I am a small scale 'Indie Skincare' maker but, more importantly, I'm a full time mum of 2 small children. I've always worked from my home kitchen and its big wooden table. After 3.5 years I need my own dedicated work space so we are almost finished a loft conversion. The Soap Loft! This will keep me working from home. In reality what do these choices this mean for my business?
For me it means choosing to remain a small business as scaling up production in my Soap Loft will have it's size limitations. Which also means I am choosing not to wholesale my product throughout Ireland or Internationally. (There are just couple of local Leitrim and Longford exceptions to this, incuding the gorgeous Leitrim Design House, who stock a good range of our natural skincare products) It means you won't see me at Trade fairs or Showcase as I can't make promises to fulfill large orders and growing stockists. In all honesty I can't stay away from my girls the 4/5 days these big shows need. My eldest who is 6 has life threatening anaphylaxsis. We've had 5 hospital dashes this year already. Nothing soap related is as important as making sure I'm there to give her the immediate medication she needs. Our plans are to begin homeschooling in the future so my situation of remaining a 'work at home mum' won't change.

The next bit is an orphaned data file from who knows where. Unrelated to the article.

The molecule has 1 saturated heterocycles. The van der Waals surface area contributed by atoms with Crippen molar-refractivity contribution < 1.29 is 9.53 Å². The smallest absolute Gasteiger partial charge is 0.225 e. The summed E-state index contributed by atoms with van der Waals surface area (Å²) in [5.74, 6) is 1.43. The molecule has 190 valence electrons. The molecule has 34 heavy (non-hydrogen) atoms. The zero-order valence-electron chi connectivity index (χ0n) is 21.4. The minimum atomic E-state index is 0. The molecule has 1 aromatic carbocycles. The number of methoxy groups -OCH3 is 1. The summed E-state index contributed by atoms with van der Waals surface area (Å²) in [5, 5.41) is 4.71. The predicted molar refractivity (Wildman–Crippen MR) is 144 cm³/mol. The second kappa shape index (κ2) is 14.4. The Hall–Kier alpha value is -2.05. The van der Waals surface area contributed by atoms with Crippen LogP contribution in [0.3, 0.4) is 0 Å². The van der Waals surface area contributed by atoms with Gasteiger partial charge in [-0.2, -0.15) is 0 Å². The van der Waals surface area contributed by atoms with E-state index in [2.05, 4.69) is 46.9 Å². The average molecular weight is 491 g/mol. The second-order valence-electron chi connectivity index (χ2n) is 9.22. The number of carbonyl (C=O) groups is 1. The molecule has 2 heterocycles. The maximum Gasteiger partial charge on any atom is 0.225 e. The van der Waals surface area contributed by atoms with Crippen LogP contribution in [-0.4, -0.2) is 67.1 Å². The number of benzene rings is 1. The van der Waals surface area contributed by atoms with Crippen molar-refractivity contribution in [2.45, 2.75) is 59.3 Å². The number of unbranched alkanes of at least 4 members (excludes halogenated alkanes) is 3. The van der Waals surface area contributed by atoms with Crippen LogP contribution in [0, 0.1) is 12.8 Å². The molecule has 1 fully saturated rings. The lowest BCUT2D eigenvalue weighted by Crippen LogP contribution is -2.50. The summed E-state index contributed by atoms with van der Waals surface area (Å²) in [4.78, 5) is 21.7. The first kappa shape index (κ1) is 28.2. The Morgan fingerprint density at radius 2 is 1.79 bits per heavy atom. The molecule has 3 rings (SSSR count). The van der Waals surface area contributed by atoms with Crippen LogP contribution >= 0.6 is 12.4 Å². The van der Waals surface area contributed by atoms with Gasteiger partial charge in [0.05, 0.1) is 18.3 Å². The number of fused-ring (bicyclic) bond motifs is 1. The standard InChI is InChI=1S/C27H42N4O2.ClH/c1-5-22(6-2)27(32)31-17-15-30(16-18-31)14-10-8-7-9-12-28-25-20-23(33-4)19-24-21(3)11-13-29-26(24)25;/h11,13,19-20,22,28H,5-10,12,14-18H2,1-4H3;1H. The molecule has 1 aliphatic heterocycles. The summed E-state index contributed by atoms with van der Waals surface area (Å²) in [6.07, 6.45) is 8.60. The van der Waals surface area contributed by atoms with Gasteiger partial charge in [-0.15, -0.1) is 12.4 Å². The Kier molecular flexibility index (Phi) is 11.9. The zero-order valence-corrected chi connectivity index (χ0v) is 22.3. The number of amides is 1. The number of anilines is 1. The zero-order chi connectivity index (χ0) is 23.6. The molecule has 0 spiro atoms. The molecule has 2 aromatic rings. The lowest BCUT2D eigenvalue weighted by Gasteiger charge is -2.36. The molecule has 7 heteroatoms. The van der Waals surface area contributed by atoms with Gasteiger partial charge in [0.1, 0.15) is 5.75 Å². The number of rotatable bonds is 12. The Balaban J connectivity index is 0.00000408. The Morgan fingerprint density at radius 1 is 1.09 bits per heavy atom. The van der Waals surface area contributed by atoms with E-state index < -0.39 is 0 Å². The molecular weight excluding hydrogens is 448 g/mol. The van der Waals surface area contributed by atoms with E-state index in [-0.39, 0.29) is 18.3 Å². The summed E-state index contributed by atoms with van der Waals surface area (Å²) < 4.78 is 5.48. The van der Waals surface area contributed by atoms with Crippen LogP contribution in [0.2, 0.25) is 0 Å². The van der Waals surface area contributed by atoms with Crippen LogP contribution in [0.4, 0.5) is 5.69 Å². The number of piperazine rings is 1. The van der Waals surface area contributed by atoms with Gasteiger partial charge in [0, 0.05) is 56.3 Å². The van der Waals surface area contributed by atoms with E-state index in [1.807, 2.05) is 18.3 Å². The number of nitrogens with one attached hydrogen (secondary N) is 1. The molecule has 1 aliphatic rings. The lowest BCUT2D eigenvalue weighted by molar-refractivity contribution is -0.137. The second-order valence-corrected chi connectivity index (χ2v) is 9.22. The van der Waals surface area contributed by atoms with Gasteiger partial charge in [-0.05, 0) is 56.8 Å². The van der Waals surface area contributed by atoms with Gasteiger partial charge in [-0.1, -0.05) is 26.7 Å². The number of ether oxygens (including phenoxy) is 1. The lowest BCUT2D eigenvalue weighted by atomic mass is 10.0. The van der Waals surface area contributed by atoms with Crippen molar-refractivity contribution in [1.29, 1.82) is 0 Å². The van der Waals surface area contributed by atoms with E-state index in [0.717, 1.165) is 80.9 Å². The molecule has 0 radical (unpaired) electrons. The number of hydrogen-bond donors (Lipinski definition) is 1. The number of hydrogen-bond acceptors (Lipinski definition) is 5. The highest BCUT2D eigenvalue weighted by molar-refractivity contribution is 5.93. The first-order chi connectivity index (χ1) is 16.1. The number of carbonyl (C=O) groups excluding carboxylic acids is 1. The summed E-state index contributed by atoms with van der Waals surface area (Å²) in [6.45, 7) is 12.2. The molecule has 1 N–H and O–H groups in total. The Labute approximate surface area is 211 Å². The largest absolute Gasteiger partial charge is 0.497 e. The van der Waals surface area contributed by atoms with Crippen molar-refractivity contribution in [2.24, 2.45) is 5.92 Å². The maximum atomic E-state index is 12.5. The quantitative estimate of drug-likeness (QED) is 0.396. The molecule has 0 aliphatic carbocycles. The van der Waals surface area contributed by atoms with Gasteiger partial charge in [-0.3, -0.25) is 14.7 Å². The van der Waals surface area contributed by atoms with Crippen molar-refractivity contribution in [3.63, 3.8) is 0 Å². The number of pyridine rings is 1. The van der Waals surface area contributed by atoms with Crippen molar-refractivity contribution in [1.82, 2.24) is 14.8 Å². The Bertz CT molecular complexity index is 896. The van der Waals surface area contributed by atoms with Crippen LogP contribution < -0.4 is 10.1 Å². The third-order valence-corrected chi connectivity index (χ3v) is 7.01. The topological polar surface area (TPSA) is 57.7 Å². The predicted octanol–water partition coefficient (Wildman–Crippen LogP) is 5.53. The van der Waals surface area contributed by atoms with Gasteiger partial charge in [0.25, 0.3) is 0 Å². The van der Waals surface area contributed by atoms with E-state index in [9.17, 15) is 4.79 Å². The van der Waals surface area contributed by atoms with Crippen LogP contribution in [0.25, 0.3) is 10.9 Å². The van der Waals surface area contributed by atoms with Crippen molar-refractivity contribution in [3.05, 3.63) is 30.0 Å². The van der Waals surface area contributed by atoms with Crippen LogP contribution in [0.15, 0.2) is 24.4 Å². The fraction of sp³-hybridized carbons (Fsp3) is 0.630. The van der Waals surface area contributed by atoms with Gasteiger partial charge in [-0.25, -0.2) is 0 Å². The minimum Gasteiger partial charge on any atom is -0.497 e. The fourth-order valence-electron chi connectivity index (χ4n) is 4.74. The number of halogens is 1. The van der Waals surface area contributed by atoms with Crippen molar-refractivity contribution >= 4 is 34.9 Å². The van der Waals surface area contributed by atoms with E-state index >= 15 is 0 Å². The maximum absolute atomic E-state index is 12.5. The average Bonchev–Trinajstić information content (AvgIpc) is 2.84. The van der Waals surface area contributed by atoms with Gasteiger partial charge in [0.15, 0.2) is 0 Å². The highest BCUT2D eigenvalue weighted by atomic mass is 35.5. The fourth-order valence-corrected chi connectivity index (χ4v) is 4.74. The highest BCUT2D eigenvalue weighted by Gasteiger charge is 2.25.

But please don't misunderstand my decision not to try and take over the soap world as my not being serious about my natural skincare business. I'm not just playing around with a 'hobby'. Each product comes to you with heaps of passion, hardwork, blood, sweat and tears (well you don't get the blood, sweat and tears in a jar -I'm just piling them up at home!)